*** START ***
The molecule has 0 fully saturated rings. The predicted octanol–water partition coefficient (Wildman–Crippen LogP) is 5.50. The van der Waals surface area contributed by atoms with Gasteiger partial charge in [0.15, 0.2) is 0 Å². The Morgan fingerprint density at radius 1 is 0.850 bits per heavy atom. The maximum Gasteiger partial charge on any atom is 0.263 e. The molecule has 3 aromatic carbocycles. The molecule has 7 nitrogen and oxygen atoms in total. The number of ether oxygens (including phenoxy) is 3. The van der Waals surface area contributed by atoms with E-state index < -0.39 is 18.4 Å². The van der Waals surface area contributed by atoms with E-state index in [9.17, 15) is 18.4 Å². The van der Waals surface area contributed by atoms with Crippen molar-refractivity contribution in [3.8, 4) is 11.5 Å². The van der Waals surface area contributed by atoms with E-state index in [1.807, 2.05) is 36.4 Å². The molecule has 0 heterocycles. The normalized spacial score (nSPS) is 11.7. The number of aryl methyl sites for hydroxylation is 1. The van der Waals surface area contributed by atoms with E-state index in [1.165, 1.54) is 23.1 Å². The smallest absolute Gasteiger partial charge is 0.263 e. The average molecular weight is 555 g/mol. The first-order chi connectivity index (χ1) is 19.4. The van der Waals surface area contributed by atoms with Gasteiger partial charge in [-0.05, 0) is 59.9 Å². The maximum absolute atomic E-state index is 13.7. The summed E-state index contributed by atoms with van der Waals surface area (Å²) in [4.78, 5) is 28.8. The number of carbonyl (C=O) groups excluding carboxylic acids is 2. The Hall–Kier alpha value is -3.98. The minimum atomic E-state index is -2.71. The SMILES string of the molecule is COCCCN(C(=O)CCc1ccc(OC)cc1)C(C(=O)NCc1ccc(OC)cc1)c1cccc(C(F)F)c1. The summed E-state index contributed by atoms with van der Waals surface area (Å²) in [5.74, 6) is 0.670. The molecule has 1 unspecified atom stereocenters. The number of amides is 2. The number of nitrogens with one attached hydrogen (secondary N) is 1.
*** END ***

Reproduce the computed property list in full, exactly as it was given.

The molecule has 0 fully saturated rings. The predicted octanol–water partition coefficient (Wildman–Crippen LogP) is 5.50. The van der Waals surface area contributed by atoms with Gasteiger partial charge in [0.15, 0.2) is 0 Å². The Morgan fingerprint density at radius 1 is 0.850 bits per heavy atom. The maximum Gasteiger partial charge on any atom is 0.263 e. The molecule has 3 aromatic carbocycles. The molecule has 7 nitrogen and oxygen atoms in total. The number of ether oxygens (including phenoxy) is 3. The van der Waals surface area contributed by atoms with E-state index < -0.39 is 18.4 Å². The van der Waals surface area contributed by atoms with E-state index in [9.17, 15) is 18.4 Å². The van der Waals surface area contributed by atoms with Crippen molar-refractivity contribution in [3.8, 4) is 11.5 Å². The van der Waals surface area contributed by atoms with E-state index in [1.807, 2.05) is 36.4 Å². The molecule has 0 heterocycles. The normalized spacial score (nSPS) is 11.7. The number of aryl methyl sites for hydroxylation is 1. The van der Waals surface area contributed by atoms with E-state index in [1.165, 1.54) is 23.1 Å². The smallest absolute Gasteiger partial charge is 0.263 e. The average molecular weight is 555 g/mol. The first-order chi connectivity index (χ1) is 19.4. The van der Waals surface area contributed by atoms with Gasteiger partial charge in [-0.05, 0) is 59.9 Å². The maximum absolute atomic E-state index is 13.7. The summed E-state index contributed by atoms with van der Waals surface area (Å²) in [4.78, 5) is 28.8. The number of carbonyl (C=O) groups excluding carboxylic acids is 2. The Hall–Kier alpha value is -3.98. The minimum atomic E-state index is -2.71. The SMILES string of the molecule is COCCCN(C(=O)CCc1ccc(OC)cc1)C(C(=O)NCc1ccc(OC)cc1)c1cccc(C(F)F)c1. The summed E-state index contributed by atoms with van der Waals surface area (Å²) in [5.74, 6) is 0.670. The molecule has 1 unspecified atom stereocenters. The number of amides is 2. The number of nitrogens with one attached hydrogen (secondary N) is 1.